Project management combines people skills, general management skills, ethical standards, logical sequencing, and problem solving.  It is a dynamic profession.  It differs across industries.  The difficulty for both the learner and the instructor is that each brings their professional experiences into the learning environment.   The only way to mitigate this fact is to champion the fundamentals, to believe that the fundamentals, when properly executed, will work across industries. This requires the learner and the instructor to check their experiences at the door so that learning about the fundamentals can occur.  This approach levels the playing field by making the focus theoretical based.    This takes the focus away from defending or attacking theories and instead directs the learning towards how best to utilize these fundamental concepts in the daily application of project management.  I have taught many boot camps, collegiate... read more

  I used to teach engineers how to write. I loved it, but it was challenge; engineers are infamous for arguing a point into the ground. Whenever I taught them Plain Language and urged them to use it, the hair would bristle on the backs of their necks. Generally, the course of events to follow went something like this. They say: • Using Plain Language would be writing down to their readers • Making their writing understandable wasn’t necessary, because their audiences already understood the subject matter • Writing technical documents has always been done this way • This wasn’t the way they were taught to write After which, I stand in front of them. I look at them. I finally speak. I say, “Your teachers were wrong.” And, just short of rending of garments and gnashing of teeth, all hell breaks loose. (Did I mention that engineers love to argue?) Nevertheless, I continue. “It’s all because of a bunch of ancient Roman rhetoricians... read more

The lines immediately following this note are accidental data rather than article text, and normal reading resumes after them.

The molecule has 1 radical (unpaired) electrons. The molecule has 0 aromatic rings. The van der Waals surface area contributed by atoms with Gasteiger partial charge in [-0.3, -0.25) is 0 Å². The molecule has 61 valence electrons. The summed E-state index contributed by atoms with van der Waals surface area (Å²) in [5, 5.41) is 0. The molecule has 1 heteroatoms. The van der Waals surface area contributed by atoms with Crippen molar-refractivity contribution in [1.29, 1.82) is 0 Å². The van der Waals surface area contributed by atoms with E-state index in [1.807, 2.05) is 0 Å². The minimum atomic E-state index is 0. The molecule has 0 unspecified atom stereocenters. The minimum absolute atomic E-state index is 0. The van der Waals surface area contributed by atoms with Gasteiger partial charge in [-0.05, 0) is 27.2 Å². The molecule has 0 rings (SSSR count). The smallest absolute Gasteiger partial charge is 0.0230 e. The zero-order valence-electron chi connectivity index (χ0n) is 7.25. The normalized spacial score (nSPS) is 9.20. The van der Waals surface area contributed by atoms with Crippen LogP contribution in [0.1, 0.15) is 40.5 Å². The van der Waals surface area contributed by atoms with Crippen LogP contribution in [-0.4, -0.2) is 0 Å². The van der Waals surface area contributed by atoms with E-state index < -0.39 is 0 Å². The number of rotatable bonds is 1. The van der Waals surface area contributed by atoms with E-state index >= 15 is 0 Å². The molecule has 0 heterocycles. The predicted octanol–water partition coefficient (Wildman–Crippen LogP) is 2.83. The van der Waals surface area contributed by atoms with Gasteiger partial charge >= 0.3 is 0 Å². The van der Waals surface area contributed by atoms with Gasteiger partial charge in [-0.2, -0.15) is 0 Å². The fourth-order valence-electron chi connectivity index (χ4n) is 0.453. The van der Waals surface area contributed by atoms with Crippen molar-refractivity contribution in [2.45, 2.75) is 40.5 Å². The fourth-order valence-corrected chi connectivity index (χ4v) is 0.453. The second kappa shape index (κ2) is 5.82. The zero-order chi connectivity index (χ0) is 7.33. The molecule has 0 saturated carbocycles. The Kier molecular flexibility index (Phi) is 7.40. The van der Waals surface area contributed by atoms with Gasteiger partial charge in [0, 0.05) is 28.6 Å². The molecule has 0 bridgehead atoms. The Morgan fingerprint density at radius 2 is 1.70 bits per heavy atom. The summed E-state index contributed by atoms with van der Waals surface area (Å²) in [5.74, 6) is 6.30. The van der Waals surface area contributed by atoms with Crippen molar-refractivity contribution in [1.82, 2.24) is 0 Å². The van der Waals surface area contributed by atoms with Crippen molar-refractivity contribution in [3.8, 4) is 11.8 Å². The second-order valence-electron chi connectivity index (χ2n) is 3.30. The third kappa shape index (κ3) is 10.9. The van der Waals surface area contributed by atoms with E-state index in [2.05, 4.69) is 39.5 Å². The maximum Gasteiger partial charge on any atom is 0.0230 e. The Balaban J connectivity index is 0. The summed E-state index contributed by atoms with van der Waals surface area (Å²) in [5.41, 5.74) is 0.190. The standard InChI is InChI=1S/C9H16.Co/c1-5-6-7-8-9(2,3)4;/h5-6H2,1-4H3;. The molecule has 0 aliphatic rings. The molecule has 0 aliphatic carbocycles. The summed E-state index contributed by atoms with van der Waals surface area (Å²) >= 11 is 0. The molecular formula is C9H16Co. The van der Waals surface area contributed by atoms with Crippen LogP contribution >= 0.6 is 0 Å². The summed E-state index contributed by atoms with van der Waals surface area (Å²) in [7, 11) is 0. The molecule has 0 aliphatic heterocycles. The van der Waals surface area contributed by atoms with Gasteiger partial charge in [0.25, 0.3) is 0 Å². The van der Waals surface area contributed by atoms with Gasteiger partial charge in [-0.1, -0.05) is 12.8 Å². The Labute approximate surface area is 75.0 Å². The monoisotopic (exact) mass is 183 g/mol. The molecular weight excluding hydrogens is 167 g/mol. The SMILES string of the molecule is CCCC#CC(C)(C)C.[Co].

We all know we do better when we're well-rested than when we're not. Modern sleep research has started to uncover exactly why that's the case. In terms of memory, there are at least two important reasons to make sure you're getting enough sleep. First, we better remember what we learned the day before. This is because sleep plays an essential role in the conversion of short-term memory to long-term memory. Short-term memory relies heavily on a brain region known as the hippocampus (named after the Greek word for seahorse, given its shape), while long-term memory relies on a broad network of cortical association areas. When we learn new information, the hippocampus is very active, and when we sleep, it turns out that the activity of our hippocampus predicts how well we will remember what we learned when we wake up. Researchers have even found interesting ways to manipulate and improve this process. For example, in one study, experimenters paired the scent of a rose with a spatial... read more

I specialize in teaching essay structure and style. When I began tutoring, I had a vague idea that I'd work with college students like the friends for whom I'd proofread during university: young Americans who've grown up in a public school system which emphasized group work over individual learning, and who therefore never got a chance to develop their writing skills. I've certainly worked with students from a background very much like this. However, I've also had the pleasure of building a strong ESL clientele. At this point, I've spent enough time with ESL students to have made some observations about the nature of ESL learning and the way it is discussed. I'm certainly no expert, but by now I am a reliable dilettante. I speak with the authority of firsthand experience. From that vantage, I'd like to address one mistake which is frequently made in conversations about ESL learning. It is a very serious mistake and I have to believe that it muddles teachers' thinking considerably... read more

I combined eight subjects to complete a home-shopping website to post online. If you are a business, creative design, or writing student, you may wish to approach your professors to ask if they would give you credit for this website that you create by using the skills you learn from me and utilizing the subjects above. You will be provided with a template that may take you independently too long a time to get ready for your class. Your lessons with me will enable you to focus while co-piloting until you are ready to pilot the craft. I have already completed the entirety of steps (at least four lessons worth and maybe more) that it takes to get your novelties ideas open on the web. You can get ideas from your courses and incorporate them into the business at hand. Ask about it. The price for these lessons are higher than my normal rate and is $50.00 an hour.